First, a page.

As the federal government explored a variety of educational, practice, and regulatory incentives to modify the composition of the nation's health care workforce, Nova Southeastern University's College of Osteopathic Medicine (hereafter Nova Southeastern) proposed to develop an academic partnership with a managed care organization to assign first- and second-year students to work with generalist physicians in the clinical setting. This would provide the students with role models of community-based generalist physicians in family medicine, general internal medicine, and general pediatrics.
Nova Southeastern proposed to expose students to managed care with a focus on generalist physicians and managed care organization (MCO) operations. The intent was to provide the students with an understanding of managed care strategies for balancing cost and utilization while ensuring access to good health care. The expectations were that the students would gain clinical experience, develop an appreciation for primary care, and acquire an understanding of managed care through mentorships with primary care physicians affiliated with a partner MCO.
First- and second-year students were to be assigned to private offices of MCO-affiliated primary care physicians. Each first-year student was to spend two hours a week shadowing an assigned mentor physician in his or her private office. Each second-year student was to spend four hours a week in the program: two hours shadowing the mentor physician, and two hours rotating through various departments of the MCO headquarters under physician supervision. The MCO headquarters rotation was to include computer-based patient rounds conducted on-site by the MCO medical director, as well as rotations through claims processing, medical utilization, benefit administration, provider contracting, enrollment and billing, and other departments.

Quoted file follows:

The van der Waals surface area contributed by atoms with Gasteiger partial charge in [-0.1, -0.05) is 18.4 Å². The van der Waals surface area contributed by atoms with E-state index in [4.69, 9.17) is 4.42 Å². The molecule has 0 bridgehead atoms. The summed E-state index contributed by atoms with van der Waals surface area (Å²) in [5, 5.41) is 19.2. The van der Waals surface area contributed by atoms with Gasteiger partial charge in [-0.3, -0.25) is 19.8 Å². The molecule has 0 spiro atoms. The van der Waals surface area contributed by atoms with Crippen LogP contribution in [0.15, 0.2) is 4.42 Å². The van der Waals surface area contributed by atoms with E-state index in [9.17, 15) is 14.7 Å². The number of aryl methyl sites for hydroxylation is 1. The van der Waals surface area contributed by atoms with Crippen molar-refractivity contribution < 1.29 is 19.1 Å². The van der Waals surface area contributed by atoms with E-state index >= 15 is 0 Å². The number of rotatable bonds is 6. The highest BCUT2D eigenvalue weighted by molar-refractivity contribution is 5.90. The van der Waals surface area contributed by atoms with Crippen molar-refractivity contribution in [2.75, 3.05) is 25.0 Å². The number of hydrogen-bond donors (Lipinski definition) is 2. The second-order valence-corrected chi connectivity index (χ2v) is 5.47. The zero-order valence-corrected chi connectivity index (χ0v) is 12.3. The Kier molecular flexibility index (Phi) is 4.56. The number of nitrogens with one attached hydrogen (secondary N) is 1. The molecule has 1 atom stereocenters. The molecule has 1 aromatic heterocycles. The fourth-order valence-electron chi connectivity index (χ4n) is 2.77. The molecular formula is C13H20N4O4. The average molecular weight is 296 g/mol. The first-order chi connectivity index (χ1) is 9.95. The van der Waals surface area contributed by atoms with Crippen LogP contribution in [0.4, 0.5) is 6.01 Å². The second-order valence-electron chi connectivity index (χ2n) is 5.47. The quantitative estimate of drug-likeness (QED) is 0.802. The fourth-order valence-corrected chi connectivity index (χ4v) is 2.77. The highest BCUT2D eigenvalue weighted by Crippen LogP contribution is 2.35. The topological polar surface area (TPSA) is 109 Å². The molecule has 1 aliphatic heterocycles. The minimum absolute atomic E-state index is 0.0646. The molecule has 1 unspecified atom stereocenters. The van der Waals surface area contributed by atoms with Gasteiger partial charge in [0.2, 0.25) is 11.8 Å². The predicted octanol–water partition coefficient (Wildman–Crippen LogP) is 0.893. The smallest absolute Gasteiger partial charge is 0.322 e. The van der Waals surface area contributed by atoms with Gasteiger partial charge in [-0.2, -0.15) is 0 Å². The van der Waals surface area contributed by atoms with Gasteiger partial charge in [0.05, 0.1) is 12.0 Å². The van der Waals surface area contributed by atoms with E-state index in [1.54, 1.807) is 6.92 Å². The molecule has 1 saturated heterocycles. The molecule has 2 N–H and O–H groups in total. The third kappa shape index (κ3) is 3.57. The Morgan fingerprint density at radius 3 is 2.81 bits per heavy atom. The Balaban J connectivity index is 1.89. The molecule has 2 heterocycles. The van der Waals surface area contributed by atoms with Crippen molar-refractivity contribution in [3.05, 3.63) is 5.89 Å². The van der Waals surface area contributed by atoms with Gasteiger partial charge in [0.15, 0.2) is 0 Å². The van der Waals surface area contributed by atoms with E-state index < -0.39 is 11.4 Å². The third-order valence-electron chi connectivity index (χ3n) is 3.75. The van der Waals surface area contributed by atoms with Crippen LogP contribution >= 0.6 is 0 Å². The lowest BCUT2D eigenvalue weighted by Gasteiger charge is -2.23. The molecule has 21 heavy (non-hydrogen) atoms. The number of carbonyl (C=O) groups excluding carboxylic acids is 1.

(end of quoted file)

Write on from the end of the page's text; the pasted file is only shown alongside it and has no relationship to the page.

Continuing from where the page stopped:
An orientation for the students was required at the beginning of the program, feedback sessions midway through each semester were expected, and an interactive seminar at the completion of the program was planned. Total curriculum time to be devoted to this project over the two years was 220 hours, of which 132 hours involved direct patient contact. As illustrated in Table 1, learning objectives for the IGC Project were developed from an initial list of proposed areas to be addressed. Table 1 compares the areas initially proposed to be addressed with the actual learning objectives as they stand today. The objectives addressed medical decision making, interviewing and problem-solving skills, the use of laboratory tests, dealing successfully with a variety of patients, the concept of “whole patient” care, information resources and information management, self-directed learning; community resources, managed care plans, health care costs, and career options in primary care.
HOW RESULTS DIFFERED FROM WHAT WAS PROPOSED
Partnerships with Multiple MCOs
Because of an unanticipated corporate merger between the initial managed care partner and another health plan, Nova Southeastern's partner MCO withdrew from the IGC partnership just prior to program implementation. A decision was subsequently made to negotiate training partnerships with multiple MCOs. This was done both to broaden the experience base of the students and to minimize the risks associated with developing a dependent relationship with one exclusive managed care partner.